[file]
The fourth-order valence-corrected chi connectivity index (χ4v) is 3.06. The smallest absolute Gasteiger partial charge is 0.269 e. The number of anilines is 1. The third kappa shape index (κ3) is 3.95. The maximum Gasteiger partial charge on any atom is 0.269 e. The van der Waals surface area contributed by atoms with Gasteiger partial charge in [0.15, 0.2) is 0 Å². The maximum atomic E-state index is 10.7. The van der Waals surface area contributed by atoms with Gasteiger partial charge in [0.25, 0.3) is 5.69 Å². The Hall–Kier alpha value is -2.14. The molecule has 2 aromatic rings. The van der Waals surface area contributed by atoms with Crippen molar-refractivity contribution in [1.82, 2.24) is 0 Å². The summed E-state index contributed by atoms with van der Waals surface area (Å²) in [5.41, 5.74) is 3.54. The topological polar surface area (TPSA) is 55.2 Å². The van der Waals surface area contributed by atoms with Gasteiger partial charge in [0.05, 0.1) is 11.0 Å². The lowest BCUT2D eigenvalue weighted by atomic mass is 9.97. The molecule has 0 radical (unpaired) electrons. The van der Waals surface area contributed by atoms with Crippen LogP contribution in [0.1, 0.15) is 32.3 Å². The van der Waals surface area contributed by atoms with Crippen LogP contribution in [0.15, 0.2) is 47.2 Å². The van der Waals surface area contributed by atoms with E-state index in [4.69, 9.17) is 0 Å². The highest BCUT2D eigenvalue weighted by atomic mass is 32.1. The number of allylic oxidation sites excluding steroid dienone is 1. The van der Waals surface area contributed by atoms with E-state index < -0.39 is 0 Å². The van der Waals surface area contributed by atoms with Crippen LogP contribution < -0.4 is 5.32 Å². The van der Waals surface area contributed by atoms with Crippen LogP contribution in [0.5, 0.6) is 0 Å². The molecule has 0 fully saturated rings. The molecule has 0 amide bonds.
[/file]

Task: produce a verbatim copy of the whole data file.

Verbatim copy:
The fourth-order valence-corrected chi connectivity index (χ4v) is 3.06. The smallest absolute Gasteiger partial charge is 0.269 e. The number of anilines is 1. The third kappa shape index (κ3) is 3.95. The maximum Gasteiger partial charge on any atom is 0.269 e. The van der Waals surface area contributed by atoms with Gasteiger partial charge in [0.15, 0.2) is 0 Å². The maximum atomic E-state index is 10.7. The van der Waals surface area contributed by atoms with Gasteiger partial charge in [0.25, 0.3) is 5.69 Å². The Hall–Kier alpha value is -2.14. The molecule has 2 aromatic rings. The van der Waals surface area contributed by atoms with Crippen molar-refractivity contribution in [1.82, 2.24) is 0 Å². The summed E-state index contributed by atoms with van der Waals surface area (Å²) in [5.41, 5.74) is 3.54. The topological polar surface area (TPSA) is 55.2 Å². The van der Waals surface area contributed by atoms with Gasteiger partial charge in [0.05, 0.1) is 11.0 Å². The lowest BCUT2D eigenvalue weighted by atomic mass is 9.97. The molecule has 0 radical (unpaired) electrons. The van der Waals surface area contributed by atoms with Crippen LogP contribution in [0.1, 0.15) is 32.3 Å². The van der Waals surface area contributed by atoms with Crippen LogP contribution in [0.15, 0.2) is 47.2 Å². The van der Waals surface area contributed by atoms with E-state index in [4.69, 9.17) is 0 Å². The highest BCUT2D eigenvalue weighted by atomic mass is 32.1. The number of allylic oxidation sites excluding steroid dienone is 1. The van der Waals surface area contributed by atoms with E-state index < -0.39 is 0 Å². The van der Waals surface area contributed by atoms with Crippen LogP contribution < -0.4 is 5.32 Å². The van der Waals surface area contributed by atoms with Crippen LogP contribution in [0.5, 0.6) is 0 Å². The molecule has 0 fully saturated rings. The molecule has 0 amide bonds.